You need to focus on employees and their particular concerns. Every employee will have different needs – there is no “one size fits all” approach to wellbeing. HR has a major role to play in creating the overall framework for employee wellbeing, but the line manager has the personal, daily relationship with their team members. That makes listening at an individual level crucial and requires line managers to be armed with the skills needed to spot the symptoms of wellbeing issues and to provide a caring, tailored response, based on the materials and programmes that HR has created.


6. Communicate and share your resources

Simply creating wellbeing programmes won’t guarantee that employees use them. They must be communicated and marketed to everyone in the company to ensure take-up. As well as involving senior management look at recruiting wellbeing champions in individual departments and locations to spread the word. Consider tailored communications to those at different stages of the employee lifecycle (such as returning to work after long-term leave) highlighting relevant support that is available.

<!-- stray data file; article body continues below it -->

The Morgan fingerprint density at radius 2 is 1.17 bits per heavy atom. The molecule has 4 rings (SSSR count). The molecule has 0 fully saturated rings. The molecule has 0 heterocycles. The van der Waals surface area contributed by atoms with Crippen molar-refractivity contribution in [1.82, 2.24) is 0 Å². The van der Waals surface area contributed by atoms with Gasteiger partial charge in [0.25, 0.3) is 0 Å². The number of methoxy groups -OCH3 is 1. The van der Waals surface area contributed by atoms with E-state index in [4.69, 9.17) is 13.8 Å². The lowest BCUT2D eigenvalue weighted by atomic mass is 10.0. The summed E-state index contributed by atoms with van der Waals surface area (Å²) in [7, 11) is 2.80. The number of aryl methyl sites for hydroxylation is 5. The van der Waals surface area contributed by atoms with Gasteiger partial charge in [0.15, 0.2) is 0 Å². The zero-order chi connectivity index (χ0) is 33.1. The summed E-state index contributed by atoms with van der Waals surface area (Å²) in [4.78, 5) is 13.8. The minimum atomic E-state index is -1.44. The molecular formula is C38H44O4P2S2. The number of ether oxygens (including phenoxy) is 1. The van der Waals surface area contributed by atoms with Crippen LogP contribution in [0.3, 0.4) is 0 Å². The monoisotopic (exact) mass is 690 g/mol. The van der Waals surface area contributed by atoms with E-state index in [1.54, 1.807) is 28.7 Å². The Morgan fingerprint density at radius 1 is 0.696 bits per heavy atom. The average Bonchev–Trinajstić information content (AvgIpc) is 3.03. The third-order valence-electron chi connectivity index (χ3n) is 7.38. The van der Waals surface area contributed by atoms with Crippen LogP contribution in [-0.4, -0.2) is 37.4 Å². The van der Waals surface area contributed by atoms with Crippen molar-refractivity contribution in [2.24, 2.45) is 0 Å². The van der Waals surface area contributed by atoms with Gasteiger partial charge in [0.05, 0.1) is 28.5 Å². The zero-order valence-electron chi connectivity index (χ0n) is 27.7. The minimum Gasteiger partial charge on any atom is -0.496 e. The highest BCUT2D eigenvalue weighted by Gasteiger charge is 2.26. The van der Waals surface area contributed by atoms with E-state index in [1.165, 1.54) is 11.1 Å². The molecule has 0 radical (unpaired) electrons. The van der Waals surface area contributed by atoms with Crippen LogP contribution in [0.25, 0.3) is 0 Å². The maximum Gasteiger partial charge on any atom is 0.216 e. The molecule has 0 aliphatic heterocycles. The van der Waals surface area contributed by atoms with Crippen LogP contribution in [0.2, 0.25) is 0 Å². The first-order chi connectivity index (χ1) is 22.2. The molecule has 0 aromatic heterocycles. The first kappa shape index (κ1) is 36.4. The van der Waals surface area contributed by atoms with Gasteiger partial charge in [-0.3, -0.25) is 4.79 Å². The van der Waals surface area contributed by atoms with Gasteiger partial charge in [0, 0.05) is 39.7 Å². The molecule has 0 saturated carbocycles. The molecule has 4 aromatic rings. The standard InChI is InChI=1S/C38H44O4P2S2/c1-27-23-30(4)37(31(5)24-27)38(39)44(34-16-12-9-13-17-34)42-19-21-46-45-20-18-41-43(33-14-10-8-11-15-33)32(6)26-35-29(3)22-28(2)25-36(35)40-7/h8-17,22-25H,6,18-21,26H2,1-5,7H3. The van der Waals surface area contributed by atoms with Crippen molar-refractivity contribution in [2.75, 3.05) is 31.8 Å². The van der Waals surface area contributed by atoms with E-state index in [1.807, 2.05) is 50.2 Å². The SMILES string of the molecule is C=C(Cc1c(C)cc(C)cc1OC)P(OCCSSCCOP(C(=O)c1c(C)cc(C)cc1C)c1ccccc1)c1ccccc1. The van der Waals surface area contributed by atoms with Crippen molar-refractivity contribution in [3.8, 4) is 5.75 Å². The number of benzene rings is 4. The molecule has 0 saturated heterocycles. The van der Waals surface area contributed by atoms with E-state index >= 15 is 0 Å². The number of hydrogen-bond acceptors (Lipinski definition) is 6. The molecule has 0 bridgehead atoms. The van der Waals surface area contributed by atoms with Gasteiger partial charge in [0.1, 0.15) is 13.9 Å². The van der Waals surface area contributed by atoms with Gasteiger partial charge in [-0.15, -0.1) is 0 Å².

Wellbeing in the workplace has never been more important – both to employees themselves and to their performance when at work. To support the highest levels of wellbeing it is therefore critical that organisations understand all its four dimensions and put in place the right resources to meet everyone’s needs.